Admissions by Selous Scouts veterans in regard to these actions and objectives have been rare, but a U.S. Defense Intelligence Agency (DIA) cable from Harare to Washington D.C. in 1990 revealed that a member of the Selous Scouts admitted in 1978 that they had “tried both chemical and biological warfare techniques to kill terrorists”. And the recollections of the likes of Ken Flower and Henrik Ellert regarding Selous Scouts atrocities are highly relevant because the Scouts were directly under the control of the CIO and not the Rhodesian Army. What is more, the Rhodesian government had a tight control over the media which facilitated the psy-ops motives of the Selous Scouts. The White population were thus subject to brainwashing by government propaganda which included a great deal of disinformation.

This partly explains the reluctance of many Old Rhodesians to accept this less than salubrious aspect of the fight to maintain the status quo.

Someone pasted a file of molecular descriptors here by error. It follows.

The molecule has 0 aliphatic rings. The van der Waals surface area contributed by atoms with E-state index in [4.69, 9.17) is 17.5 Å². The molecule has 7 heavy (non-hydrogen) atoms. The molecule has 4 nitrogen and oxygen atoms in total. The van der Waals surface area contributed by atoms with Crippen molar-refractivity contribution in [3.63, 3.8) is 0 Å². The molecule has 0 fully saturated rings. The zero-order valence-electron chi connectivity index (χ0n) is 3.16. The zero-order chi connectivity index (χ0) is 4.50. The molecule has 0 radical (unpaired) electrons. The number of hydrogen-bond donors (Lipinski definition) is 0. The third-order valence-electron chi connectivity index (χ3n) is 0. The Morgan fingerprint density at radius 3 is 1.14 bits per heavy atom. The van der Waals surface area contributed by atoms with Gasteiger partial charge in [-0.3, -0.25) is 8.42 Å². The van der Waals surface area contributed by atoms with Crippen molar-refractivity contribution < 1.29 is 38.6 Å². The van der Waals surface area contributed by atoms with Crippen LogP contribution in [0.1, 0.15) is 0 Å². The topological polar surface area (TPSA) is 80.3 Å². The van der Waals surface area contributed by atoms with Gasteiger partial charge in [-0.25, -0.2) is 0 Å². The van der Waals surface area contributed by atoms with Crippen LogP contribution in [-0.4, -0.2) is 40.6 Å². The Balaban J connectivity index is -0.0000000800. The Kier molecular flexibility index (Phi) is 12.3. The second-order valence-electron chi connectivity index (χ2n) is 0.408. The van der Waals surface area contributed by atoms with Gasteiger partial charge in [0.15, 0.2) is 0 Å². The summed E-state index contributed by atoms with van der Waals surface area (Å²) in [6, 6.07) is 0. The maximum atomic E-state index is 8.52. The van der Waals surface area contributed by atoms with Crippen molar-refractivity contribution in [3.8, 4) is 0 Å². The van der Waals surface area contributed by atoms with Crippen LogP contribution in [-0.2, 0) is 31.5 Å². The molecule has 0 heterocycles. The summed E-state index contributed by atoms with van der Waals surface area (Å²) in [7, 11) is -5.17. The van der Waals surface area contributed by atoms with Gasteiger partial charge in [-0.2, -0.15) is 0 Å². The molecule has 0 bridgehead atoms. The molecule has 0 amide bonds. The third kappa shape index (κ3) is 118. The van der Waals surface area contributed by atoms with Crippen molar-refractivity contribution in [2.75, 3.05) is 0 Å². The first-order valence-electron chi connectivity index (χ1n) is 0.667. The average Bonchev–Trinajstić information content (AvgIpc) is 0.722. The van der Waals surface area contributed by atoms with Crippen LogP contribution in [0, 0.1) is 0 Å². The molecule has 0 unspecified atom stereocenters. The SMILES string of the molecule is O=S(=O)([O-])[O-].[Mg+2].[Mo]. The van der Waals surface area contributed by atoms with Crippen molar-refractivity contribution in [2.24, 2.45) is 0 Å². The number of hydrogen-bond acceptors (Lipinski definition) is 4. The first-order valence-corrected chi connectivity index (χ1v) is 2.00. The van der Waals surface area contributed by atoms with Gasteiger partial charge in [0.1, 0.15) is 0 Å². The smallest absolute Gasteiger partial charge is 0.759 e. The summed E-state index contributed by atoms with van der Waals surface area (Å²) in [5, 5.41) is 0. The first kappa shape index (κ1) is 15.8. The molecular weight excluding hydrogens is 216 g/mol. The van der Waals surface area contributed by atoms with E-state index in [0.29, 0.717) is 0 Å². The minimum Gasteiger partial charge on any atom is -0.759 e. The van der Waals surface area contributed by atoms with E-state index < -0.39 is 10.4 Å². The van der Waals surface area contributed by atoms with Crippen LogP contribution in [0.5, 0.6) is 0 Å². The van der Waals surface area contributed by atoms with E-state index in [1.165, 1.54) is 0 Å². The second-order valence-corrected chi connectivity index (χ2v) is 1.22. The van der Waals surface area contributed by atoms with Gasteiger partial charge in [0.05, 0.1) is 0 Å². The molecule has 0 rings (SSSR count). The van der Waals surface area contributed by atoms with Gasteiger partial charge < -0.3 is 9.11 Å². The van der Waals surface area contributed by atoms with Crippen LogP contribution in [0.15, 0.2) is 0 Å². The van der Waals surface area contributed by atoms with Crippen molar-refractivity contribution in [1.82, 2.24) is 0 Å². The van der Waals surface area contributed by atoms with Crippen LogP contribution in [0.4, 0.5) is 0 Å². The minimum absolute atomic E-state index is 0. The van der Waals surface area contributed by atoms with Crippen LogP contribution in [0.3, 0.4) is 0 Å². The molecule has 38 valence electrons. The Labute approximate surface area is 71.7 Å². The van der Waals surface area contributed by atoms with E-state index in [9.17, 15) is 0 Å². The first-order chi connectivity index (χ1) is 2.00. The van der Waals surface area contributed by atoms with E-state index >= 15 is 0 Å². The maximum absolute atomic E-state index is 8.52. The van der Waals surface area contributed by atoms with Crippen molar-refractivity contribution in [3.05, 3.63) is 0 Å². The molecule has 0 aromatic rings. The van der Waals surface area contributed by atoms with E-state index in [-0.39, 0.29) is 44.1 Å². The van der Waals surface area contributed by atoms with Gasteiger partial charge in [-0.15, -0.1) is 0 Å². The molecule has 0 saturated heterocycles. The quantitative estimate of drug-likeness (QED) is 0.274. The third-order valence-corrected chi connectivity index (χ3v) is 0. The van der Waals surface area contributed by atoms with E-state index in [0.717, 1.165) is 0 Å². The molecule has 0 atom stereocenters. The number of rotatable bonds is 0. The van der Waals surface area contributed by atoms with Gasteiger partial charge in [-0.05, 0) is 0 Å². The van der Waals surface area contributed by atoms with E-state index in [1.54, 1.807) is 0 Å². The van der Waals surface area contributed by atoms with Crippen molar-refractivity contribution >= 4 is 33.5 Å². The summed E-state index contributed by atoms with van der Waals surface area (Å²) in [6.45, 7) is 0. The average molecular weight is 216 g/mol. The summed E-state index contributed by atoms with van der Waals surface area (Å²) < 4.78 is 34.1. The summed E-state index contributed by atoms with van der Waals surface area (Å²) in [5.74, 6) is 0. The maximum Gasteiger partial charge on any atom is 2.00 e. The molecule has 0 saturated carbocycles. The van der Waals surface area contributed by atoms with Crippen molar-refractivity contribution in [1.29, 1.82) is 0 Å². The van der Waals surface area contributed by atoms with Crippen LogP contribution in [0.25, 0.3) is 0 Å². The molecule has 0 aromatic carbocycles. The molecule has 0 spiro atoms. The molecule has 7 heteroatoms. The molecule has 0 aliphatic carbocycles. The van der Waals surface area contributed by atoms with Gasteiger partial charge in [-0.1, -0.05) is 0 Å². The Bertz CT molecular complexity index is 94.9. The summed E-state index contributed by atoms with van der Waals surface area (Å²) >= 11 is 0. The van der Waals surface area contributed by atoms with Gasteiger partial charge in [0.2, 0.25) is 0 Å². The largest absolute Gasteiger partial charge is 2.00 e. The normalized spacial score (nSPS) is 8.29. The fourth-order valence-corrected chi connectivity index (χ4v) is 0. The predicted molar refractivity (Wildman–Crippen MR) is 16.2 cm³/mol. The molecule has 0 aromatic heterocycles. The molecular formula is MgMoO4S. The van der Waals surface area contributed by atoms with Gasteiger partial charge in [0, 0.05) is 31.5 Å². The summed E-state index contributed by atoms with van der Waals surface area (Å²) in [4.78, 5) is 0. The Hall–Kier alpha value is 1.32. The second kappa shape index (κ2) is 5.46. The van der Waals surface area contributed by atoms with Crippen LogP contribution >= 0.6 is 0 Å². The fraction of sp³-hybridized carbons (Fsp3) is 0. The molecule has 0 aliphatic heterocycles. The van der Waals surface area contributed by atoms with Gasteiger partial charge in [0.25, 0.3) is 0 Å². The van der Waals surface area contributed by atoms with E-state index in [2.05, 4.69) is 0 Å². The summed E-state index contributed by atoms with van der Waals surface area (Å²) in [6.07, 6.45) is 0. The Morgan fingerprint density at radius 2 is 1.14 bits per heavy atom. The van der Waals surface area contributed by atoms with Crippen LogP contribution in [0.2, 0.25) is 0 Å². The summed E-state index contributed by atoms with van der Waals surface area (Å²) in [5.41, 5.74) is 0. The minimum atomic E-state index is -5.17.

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Adeyinka Makinde is a writer based in London, England. He writes on his blog where this article was originally published. 


[1] A key aspect of the chemical warfare programme concerns its funding. Researchers have pinpointed Britain as the point of origin, from where the money was funnelled through Saudi Arabia and South Africa before reaching Rhodesia. The “British-betrayed-us” mantra by Old Rhodesians forgets that the “Kith and Kin” attitude remained strong until the end when the British and the government of Ian Smith realised that the financial and manpower burdens imposed by the war on the Rhodesian state, made it impossible to continue. The emigration of Whites who wanted to avoid compulsory service, sanctions, as well as the moral contradictions inherent in maintaining a racial state, made its continuation impossible.

Featured image: Emblem of the Selous Scouts Special Forces unit of the Rhodesian Security Forces. Although nominally part of the Rhodesian Army, the Scouts were directly under the control of the Central Intelligence Organisation (CIO) and not the Rhodesian Army. (Photo is from the author)